Spark it up.
Recently, at an Xbox event hosted by Microsoft in the Xbox Loft One in San Francisco, CA, two very enthusiastic developers walked us through a lengthy demo of their upcoming development sandbox Project Spark. While the team has been working around the clock to bring the game online both for Windows and Xbox gamers, I’ve been relatively uninterested in the idea of a Microsoft-branded play-create-and-share sandbox.
Why? What’s wrong with Microsoft? Creative minds can certainly overtake the harsh realities of an all-shooter landscape on the big, black Xbox One, but that doesn’t keep Project Spark from sticking out like a sore thumb on the platform… in a good way! Obviously, anyone can hop on their computer and develop a game right now, but Project Spark aims to open up an entire flower bed of possibilities and, more importantly, easy sharing.
Between the Xbox One demo and the Windows 8.1 demo, the gigantic Windows touchscreen seemed to display Project Spark at a higher resolution. I don’t know if I could trade the controller input for a big touchscreen, but certainly gamers more accustomed to PC play with a mouse and keyboard will feel right at home with fine controls on Windows platforms. Regardless, the ease of sharing with other creators is Project Spark’s greatest asset, making swapping even individual components between players far more accessible than expected from a create-play-share game.
I’ve been playing games to learn something, but teaching others to teach themselves can be a far higher goal opening up doors not just between hearts and minds, but into entirely new levels of creativity. Developers from Team Dakota and Microsoft Studios flew back and forth between community-made levels in the beta program. On the Windows 8.1 touchscreen, it was easy to move between menu screens and select different levels but once a level was tapped, another menu expanded to allow the player to jump straight into playing, sharing, or editing.
Once in the editor, players could pick individual elements and move them around as they like, even taking creations from other players and quickly pasting them into a new or existing level. The developers said that this would still give the original creator credit, and that levels don't allow unlimited items, but there aren’t really limits set on bringing other level pieces into a new couch-created experience. It felt like a whirlwind of creative, sometimes short, sometimes obscenely inventive levels during our walkthrough, but one still sticks out in my mind.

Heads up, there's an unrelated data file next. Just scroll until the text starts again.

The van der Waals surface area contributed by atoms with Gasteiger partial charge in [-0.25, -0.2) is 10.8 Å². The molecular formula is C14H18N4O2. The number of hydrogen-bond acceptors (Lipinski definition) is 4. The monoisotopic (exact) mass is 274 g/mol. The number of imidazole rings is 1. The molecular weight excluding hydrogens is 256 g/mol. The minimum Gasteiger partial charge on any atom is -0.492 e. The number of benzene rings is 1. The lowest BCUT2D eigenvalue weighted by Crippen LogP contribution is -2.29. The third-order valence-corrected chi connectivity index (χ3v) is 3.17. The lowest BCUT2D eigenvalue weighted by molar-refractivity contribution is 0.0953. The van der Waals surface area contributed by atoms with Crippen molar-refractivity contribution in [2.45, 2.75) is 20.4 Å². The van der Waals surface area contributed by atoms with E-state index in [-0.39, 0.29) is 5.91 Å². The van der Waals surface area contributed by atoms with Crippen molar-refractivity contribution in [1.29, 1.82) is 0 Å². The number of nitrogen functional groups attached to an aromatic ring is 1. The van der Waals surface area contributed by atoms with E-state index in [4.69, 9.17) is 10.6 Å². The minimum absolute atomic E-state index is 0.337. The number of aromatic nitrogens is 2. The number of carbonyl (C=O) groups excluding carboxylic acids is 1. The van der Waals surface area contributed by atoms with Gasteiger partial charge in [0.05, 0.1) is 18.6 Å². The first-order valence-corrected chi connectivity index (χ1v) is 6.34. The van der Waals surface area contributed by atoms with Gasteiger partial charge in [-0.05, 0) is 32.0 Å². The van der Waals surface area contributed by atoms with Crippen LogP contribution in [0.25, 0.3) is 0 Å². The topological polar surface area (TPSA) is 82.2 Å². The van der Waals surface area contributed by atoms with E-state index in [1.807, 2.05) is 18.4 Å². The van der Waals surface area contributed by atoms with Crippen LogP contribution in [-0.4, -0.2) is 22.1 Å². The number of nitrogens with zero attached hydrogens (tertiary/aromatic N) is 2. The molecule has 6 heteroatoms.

Among recreations of Fable cutscenes or a village pinball table, Colour gave the best impression for hope in Project Spark. Described as “an experimental trip through highly stylized visuals [showing] the power of Project Spark to create dazzling art,” creator NieNieChu even impressed the toolset's creators with unique blends of colors and textures. The level itself didn’t do very much, featuring an open field with some progression from start to finish, but it was still interesting to see how wild things could get with totally open access to the toolset.
Project Spark developers have also featured community made levels like The Poem's Sprite (an "amazing representation of 'pixel art' shows that the possibilities are endless in Project Spark") and Zoo of New Creatures (featuring plenty of unique animals to borrow for another level). In the end, no matter the creation, there'll probably be something worthwhile both to play and to steal (while giving credit) for a brand new experience.
I don’t know if I’m a creator, but Project Spark’s community will certainly get me to dip my feet in the water, whether I make a funny alteration to someone’s needlessly violent simulation to turn crude violence (which Xbox already has enough of) into a high-score contest for hugging or to see what I can do in 30 minutes with the unique and deep creation tools. Beta or not, Project Spark will prove to be a unique and important development for Xbox One gamers whether they wanted it or not.